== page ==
To help with this, we started hosting town hall events. Sixties Scoop survivors interested in learning about filing claims for abuse and neglect were able to be part of a group where they could learn about their rights and hear from others who had similar experiences. The success of our first town hall in Ottawa encouraged us to begin planning others. We will be reaching out to individuals and promoting raising awareness on social media in addition to hosting more town halls.

Frequently Asked Questions.

The questions we received at the town hall tended to be a mix of ones we are often asked by sexual abuse survivors (our firm’s practice focus) and others that are unique to Sixties Scoop survivors. These included:

Q: Can I sue if my abuser has passed away?

A: Yes, under certain circumstances. If the abuser’s death occurred within the past two years you are still eligible to launch a claim against their estate. You may also sue at any time if an institution was involved. If the abuser was someone other than a survivor’s parents, a lawsuit is often still possible, but there may be more complications.

Q: If I received settlement money from the class action, can I still file an abuse claim?

A: Yes. The class action solely related to cultural losses, not individual losses or harm from physical, emotional or sexual abuse.

Q: Can I sue if there were no witnesses?

A: Yes. We will work with you to establish and build your credibility and use other evidence to support facts that are important to your story.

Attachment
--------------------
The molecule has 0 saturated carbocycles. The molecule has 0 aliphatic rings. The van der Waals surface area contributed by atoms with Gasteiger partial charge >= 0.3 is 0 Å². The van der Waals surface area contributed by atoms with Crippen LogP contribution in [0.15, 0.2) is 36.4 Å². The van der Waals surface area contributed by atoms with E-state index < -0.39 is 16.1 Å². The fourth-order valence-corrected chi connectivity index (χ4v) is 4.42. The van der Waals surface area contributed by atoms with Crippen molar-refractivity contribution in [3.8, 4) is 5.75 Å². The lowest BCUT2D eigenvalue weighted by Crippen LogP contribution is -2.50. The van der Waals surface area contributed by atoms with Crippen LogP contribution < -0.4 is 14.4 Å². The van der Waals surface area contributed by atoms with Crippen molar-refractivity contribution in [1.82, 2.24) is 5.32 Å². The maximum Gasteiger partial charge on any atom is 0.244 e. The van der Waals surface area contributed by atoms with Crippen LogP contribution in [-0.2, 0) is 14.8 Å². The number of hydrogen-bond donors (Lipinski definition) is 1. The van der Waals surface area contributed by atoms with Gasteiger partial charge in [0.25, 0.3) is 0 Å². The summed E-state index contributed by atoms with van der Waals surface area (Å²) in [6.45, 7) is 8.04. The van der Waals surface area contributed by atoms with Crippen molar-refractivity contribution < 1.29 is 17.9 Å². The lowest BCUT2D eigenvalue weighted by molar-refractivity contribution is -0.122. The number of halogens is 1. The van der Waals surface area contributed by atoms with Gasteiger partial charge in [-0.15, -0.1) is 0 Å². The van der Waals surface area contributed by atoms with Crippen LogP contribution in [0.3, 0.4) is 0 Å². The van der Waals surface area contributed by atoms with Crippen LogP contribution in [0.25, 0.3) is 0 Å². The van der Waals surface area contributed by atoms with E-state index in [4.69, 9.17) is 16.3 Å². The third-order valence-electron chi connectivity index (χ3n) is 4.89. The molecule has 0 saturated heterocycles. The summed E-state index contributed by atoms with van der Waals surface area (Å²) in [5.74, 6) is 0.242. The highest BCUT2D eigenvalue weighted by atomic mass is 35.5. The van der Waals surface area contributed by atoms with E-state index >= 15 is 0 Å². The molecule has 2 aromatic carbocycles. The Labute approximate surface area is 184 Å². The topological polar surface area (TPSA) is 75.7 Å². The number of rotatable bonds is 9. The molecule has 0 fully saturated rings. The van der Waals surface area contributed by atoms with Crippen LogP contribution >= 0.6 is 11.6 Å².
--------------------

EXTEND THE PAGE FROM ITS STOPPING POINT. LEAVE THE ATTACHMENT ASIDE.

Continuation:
Q: Can I pursue a civil claim if the police were not notified of the abuse or if a criminal case was dismissed or resulted in a not guilty verdict?

A: Yes. Civil abuse claims are distinct from criminal proceedings. The burden of proof is lower in a civil lawsuit than it is in criminal court.

Q: If the abuse happened a long time ago, can I still sue?

A: Yes. There is no statute of limitation for harms caused by sexual assault, abuse of a minor, or sexual misconduct involving a minor. Historical sexual abuse cases can still succeed even if they happened many years ago. Our firm has represented many survivors who were abused decades ago.

Should I come forward?

As a personal injury lawyer with a practice focused on sexual assaults and sexual abuse, I understand and empathize with survivors who are trying to decide whether or not to come forward or whether they want to pursue a lawsuit.

You should know that the right answer is whatever answer you come to - and changing your mind is completely acceptable. There should be no judgement when survivors decide how to respond to what happened to them or whether to do anything about it at all. It is up to you, the survivor, to decide what sort of healing journey you need. I am here to support you in that.

This deeply personal choice is one you should carefully consider. If you contact me or a member of our firm, we will listen to your story with compassion, care, and with a focus on your emotional well-being. We can explain your options and be there to answer any questions you may have as you make an informed decision that is right for you.

Whether you choose to file a claim, opt for an alternative route to obtain closure, or simply decide you need more time before you’re ready to proceed, we will fully support you in any way we can.

Survivors of the Sixties Scoop experienced unimaginable loss. With the help of community organizers, including Colleen Hele-Cardinal, many of them not only found compensation for what happened to them, but also each other. Sharing their stories together has been healing for many of them.

If your personal story has chapters involving abuse that have not yet been resolved, we are here to help you find closure. To learn more about how we can assist you, contact us today.